Shiomoto’s parents were second generation Japanese-Americans. The Udas, Shiomoto’s mother’s family, and the Fujiis, her father’s, were uprooted from their California homes three months after the Japanese attack on Pearl Harbor and interned at the Amache Relocation Center near Grenada, Colorado, for the duration of the war.

Shiomoto’s older sister, one of six children, was born there.

Shiomoto’s father, Charlie Fujii, an Army Sergeant, trained recruits of the 442nd Regimental Combat Team composed of Japanese Americans. The 442nd was the most heavily decorated unit in American military history.

An estimated 100,00 to 120,000 people of Japanese heritage across the country were treated in similar fashion. Many were not allowed to take personal belongings with them. Some returned to their homes and found them destroyed, occupied by squatters, or considerably decayed.

“It’s important to have good mentors,” she says. “A boss who is also a strong mentor can make all the difference in a career and a person’s success. I’ve been fortunate in that regard.”

“My family and friends never talked about it”, says Shiomoto. “They were proud people and didn’t complain. It was something they endured and it was over.”

Shiomoto grew up on an 80-acre pear ranch farmed by her parents on Grand Island on the Steamboat Slough near Courtland, a tiny Delta town south of Sacramento. She graduated from nearby Delta High School in Clarksburg and went on to California State University in Sacramento where she received her degree in Business Administration with a major in accounting.

The new DMV director went to work for the state shortly after graduation, working initially with the Department of Developmental Services where her interest in and aptitude for financial analysis moved her through a series of accounting and systems assignments before she was assigned to the Franchise Tax Board. From there, she went to the DMV where she has remained for 26 years.

Those years have involved a steady succession of promotions to positions of increasing responsibility and complexity including those of controller, chief financial officer, deputy director, and chief of operations (chief deputy director) before the Brown propelled her to her current role where, with a stroke of his pen, she became the state’s 27th Director of the Department of Motor Vehicles.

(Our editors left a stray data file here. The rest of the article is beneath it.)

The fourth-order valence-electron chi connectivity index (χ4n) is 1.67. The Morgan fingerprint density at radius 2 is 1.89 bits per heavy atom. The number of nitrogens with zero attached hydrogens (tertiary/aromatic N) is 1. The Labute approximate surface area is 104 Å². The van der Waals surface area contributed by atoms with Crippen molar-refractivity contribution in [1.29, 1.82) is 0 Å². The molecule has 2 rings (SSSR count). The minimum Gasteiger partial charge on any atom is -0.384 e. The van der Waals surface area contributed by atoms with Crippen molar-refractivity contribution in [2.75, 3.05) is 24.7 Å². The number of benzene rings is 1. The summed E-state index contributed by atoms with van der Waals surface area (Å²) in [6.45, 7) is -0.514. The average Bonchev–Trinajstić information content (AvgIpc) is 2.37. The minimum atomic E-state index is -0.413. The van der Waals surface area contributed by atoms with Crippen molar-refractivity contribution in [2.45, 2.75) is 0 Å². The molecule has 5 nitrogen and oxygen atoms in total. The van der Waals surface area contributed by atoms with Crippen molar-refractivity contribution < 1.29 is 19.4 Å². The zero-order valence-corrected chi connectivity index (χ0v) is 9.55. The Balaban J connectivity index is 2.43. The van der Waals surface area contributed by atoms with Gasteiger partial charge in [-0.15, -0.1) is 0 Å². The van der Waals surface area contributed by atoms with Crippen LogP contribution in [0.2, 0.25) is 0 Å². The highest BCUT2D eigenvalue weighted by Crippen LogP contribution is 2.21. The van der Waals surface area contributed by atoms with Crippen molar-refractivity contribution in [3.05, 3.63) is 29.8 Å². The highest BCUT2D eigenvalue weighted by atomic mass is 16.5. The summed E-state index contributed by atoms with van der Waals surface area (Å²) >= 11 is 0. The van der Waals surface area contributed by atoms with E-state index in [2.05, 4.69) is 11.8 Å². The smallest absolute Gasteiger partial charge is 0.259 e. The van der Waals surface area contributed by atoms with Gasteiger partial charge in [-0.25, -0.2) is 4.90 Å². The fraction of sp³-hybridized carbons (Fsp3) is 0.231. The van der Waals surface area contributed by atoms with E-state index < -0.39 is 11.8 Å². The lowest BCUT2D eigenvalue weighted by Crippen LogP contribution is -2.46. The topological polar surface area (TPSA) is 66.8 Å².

How did it happen?

“It’s important to have good mentors,” she says. “A boss who is also a strong mentor can make all the difference in a career and a person’s success. I’ve been fortunate in that regard.”

“I’m a collaborative manager. I listen carefully to both sides and weigh their opinions before making decisions. Before taking this job, I was approached by more than one person who’d be working for me who told me ‘I hear you’re fair’. One said ‘I did my homework on you and you’re fair.’ I’m proud of that.”

“And the candy and home-baked goods I keep on my desk help too,” she chuckled.

She’s also a board member of the American Association of Motor Vehicle Administrators and serves as board president of the Asian Community Center of Sacramento Valley, an organization dedicated to providing programs and services that help seniors.

For the past 10 years, she has been a member of the Asian-Pacific State Employees Association that promotes members interests by supporting career opportunities and cultural awareness.

APSEA provides a number of career growth vehicles, including scholarships for young people, training conferences, and networking activities.

Daughter Denise is studying for a degree in marketing at Sacramento State.

“No accounting major for her,” says proud Mom. “She’s doing her own thing. And husband David, retired from the Franchise Tax Board, “is my principal support. Family is important.”

Ed’s Note: Adds figure of 41 million transactions, 7th graf.  


Support for Capitol Weekly is Provided by: